Not knowing off the top of my head what board games came out in 1982, due to the fact that I wasn’t alive yet, I can’t necessarily say that the Enchanted Forest didn’t deserve the award but I can confidently say that the game would never have won the award today. It might be a finalist in the Kinderspiel Des Jahres (Children’s Game of the Year), but I don’t think it would win that award either if it was released today. I think that is mostly because while the game did some really interesting things for its’ time, the game feels kind of outdated at this time.

Basically Enchanted Forest is what you would get if you combined a roll and move with a memory game. You roll the dice to move around the gameboard and try to land on the blue spaces to see what is hidden under the trees. You then have to try and remember as many of the items as possible. The game’s memory mechanics are not bad. The roll and move mechanics are better than a lot of games since you can use both dice individually in order to have more choice in how you move your piece around the gameboard. For its’ time period this was probably a pretty innovative mix of genres. The late 1980s and 1990s is when board gaming really started to find its’ grove. Prior to the late 1980s most games were roll and move games that didn’t have a lot of strategy.

Looking at Enchanted Forest you would think that it is a children’s game. The game feels like it was made for children but it can be enjoyed by adults as well. The game is really simple to learn since all there is to the game is remembering the locations of the items and rolling the dice. The game’s theme should appeal to children. Young children should have no trouble playing the game should enjoy it. Young children probably won’t be that good at the game though unless they have a good memory since a good memory is key to winning the game.

Basically success in the game comes down to two things: luck and memory. Like all roll and moves, luck is a driving factor in who wins the game. While being able to use the dice independent of each other reduces some of the luck (a great addition in my opinion), the player who rolls best has the best chance in the game. You could have great memory but if you don’t roll the right numbers you won’t win. You need to roll well to land on the blue spaces as well as the key space. You could know where the current item is located and yet not get the card if another player reaches the key space before you. Another area where luck comes into play is with the item card that is flipped over. Since you have no idea where the items are going to be located you pretty much just need to guess. Some players will end up getting lucky by finding the items that are being asked for right away. This gives that player an advantage over the other players that searched a different section of the forest. While good memory and strategy can help you in the game, luck will regularly decide who ends up winning.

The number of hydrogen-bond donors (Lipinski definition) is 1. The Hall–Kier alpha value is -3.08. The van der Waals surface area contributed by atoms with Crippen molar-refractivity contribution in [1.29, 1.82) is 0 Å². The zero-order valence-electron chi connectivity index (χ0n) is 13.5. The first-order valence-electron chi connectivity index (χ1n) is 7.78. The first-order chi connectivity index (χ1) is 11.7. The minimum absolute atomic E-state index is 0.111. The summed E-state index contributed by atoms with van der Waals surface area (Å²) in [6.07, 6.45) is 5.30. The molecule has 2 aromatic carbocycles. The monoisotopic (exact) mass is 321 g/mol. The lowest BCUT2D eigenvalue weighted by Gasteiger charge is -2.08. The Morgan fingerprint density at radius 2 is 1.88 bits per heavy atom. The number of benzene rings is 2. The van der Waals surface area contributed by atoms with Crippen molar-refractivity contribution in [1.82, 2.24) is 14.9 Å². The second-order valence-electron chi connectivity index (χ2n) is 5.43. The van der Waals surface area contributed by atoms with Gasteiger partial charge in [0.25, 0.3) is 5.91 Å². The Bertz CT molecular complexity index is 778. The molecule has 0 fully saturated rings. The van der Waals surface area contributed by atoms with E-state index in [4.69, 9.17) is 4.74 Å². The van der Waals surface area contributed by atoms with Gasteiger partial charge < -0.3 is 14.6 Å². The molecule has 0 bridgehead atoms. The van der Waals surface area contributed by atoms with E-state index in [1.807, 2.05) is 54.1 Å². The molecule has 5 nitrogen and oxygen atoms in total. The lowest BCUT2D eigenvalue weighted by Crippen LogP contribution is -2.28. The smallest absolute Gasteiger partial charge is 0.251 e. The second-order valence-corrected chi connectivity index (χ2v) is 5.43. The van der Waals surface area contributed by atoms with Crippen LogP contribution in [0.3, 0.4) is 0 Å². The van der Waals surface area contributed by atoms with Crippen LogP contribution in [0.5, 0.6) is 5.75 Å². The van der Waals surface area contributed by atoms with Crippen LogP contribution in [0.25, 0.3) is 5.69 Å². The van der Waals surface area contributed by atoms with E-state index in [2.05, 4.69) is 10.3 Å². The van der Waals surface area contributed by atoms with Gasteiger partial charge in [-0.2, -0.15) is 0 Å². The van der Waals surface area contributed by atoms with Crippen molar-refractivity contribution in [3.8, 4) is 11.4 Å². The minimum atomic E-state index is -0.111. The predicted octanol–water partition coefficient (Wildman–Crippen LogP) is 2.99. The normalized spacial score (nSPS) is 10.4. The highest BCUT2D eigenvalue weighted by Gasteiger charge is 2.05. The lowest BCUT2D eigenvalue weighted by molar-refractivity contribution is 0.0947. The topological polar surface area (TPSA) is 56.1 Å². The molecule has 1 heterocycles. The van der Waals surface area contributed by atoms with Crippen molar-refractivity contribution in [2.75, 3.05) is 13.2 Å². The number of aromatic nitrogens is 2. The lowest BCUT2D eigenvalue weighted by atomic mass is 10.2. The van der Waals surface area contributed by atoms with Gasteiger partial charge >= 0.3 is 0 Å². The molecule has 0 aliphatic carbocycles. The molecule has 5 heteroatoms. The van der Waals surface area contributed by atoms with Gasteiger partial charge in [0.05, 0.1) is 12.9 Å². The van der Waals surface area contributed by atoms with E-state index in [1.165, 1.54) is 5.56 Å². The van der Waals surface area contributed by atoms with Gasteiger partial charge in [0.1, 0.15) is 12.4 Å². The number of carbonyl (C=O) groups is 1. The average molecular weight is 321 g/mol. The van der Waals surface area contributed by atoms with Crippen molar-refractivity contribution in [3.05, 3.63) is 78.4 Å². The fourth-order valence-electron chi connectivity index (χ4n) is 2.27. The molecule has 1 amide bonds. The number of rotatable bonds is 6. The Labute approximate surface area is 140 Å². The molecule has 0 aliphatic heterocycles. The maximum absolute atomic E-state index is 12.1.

Other than luck, memory plays a big role in who ends up winning the game. Unless you are extremely lucky, you need a good memory to win the game. Basically whoever can remember the most items from the forest has a big advantage in the game. There are essentially two different ways that you can play Enchanted Forest. You could play the game where you look through the trees hoping to find the item that the King wants and then heading to the castle. This strategy doesn’t really work since it tips off the other players to the location of the item that the King is currently looking for.

Your other option is to take a more systematic approach to the game. In this approach you systematically visit all/most of the trees hoping to remember the locations of the different items. If you have a decent memory you should be able to remember at least one side of the forest which will give you an advantage in the game. This means that you will be able correctly guess over half of the cards. Knowing half the forest give you an advantage for items you don’t know since you know that they must be on the other side of the forest. You then either know where to search or you can end up making an educated guess.